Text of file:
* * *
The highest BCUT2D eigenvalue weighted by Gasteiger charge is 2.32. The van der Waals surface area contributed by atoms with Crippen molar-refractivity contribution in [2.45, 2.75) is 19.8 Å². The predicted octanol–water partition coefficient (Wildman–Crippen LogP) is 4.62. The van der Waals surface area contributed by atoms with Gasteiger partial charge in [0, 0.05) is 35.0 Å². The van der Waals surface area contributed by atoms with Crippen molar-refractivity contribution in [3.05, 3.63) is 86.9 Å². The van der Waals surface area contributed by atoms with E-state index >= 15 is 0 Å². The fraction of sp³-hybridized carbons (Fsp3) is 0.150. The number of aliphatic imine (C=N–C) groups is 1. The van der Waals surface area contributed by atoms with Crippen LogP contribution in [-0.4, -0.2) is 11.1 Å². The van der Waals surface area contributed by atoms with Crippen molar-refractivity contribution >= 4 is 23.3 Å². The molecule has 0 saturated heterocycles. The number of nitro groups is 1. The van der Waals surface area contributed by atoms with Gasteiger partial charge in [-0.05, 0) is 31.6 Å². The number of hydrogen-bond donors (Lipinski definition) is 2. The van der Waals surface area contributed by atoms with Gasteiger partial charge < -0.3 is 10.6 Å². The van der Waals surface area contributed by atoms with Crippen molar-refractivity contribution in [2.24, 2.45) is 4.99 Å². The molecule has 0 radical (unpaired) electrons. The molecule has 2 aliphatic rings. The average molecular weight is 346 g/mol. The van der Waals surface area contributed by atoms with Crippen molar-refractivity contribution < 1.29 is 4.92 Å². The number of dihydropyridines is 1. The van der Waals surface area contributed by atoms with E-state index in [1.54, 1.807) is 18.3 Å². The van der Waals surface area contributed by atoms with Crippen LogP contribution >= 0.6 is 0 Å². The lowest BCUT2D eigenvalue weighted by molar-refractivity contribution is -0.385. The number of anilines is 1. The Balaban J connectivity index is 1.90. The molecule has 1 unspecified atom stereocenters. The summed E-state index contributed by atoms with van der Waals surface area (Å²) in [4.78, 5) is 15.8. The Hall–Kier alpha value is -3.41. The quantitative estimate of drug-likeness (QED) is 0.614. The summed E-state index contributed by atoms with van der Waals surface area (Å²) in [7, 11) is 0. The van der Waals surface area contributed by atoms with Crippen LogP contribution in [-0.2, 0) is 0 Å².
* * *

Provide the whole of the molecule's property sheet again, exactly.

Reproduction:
The highest BCUT2D eigenvalue weighted by Gasteiger charge is 2.32. The van der Waals surface area contributed by atoms with Crippen molar-refractivity contribution in [2.45, 2.75) is 19.8 Å². The predicted octanol–water partition coefficient (Wildman–Crippen LogP) is 4.62. The van der Waals surface area contributed by atoms with Gasteiger partial charge in [0, 0.05) is 35.0 Å². The van der Waals surface area contributed by atoms with Crippen molar-refractivity contribution in [3.05, 3.63) is 86.9 Å². The van der Waals surface area contributed by atoms with E-state index >= 15 is 0 Å². The fraction of sp³-hybridized carbons (Fsp3) is 0.150. The number of aliphatic imine (C=N–C) groups is 1. The van der Waals surface area contributed by atoms with Crippen LogP contribution in [-0.4, -0.2) is 11.1 Å². The van der Waals surface area contributed by atoms with Crippen molar-refractivity contribution >= 4 is 23.3 Å². The molecule has 0 saturated heterocycles. The number of nitro groups is 1. The van der Waals surface area contributed by atoms with Gasteiger partial charge in [-0.05, 0) is 31.6 Å². The number of hydrogen-bond donors (Lipinski definition) is 2. The van der Waals surface area contributed by atoms with Gasteiger partial charge < -0.3 is 10.6 Å². The van der Waals surface area contributed by atoms with Crippen molar-refractivity contribution in [2.24, 2.45) is 4.99 Å². The molecule has 0 radical (unpaired) electrons. The molecule has 2 aliphatic rings. The average molecular weight is 346 g/mol. The van der Waals surface area contributed by atoms with Crippen molar-refractivity contribution < 1.29 is 4.92 Å². The number of dihydropyridines is 1. The van der Waals surface area contributed by atoms with E-state index in [1.54, 1.807) is 18.3 Å². The van der Waals surface area contributed by atoms with Crippen LogP contribution >= 0.6 is 0 Å². The lowest BCUT2D eigenvalue weighted by molar-refractivity contribution is -0.385. The number of anilines is 1. The Balaban J connectivity index is 1.90. The molecule has 1 unspecified atom stereocenters. The summed E-state index contributed by atoms with van der Waals surface area (Å²) in [4.78, 5) is 15.8. The Hall–Kier alpha value is -3.41. The quantitative estimate of drug-likeness (QED) is 0.614. The summed E-state index contributed by atoms with van der Waals surface area (Å²) in [7, 11) is 0. The van der Waals surface area contributed by atoms with Crippen LogP contribution in [-0.2, 0) is 0 Å².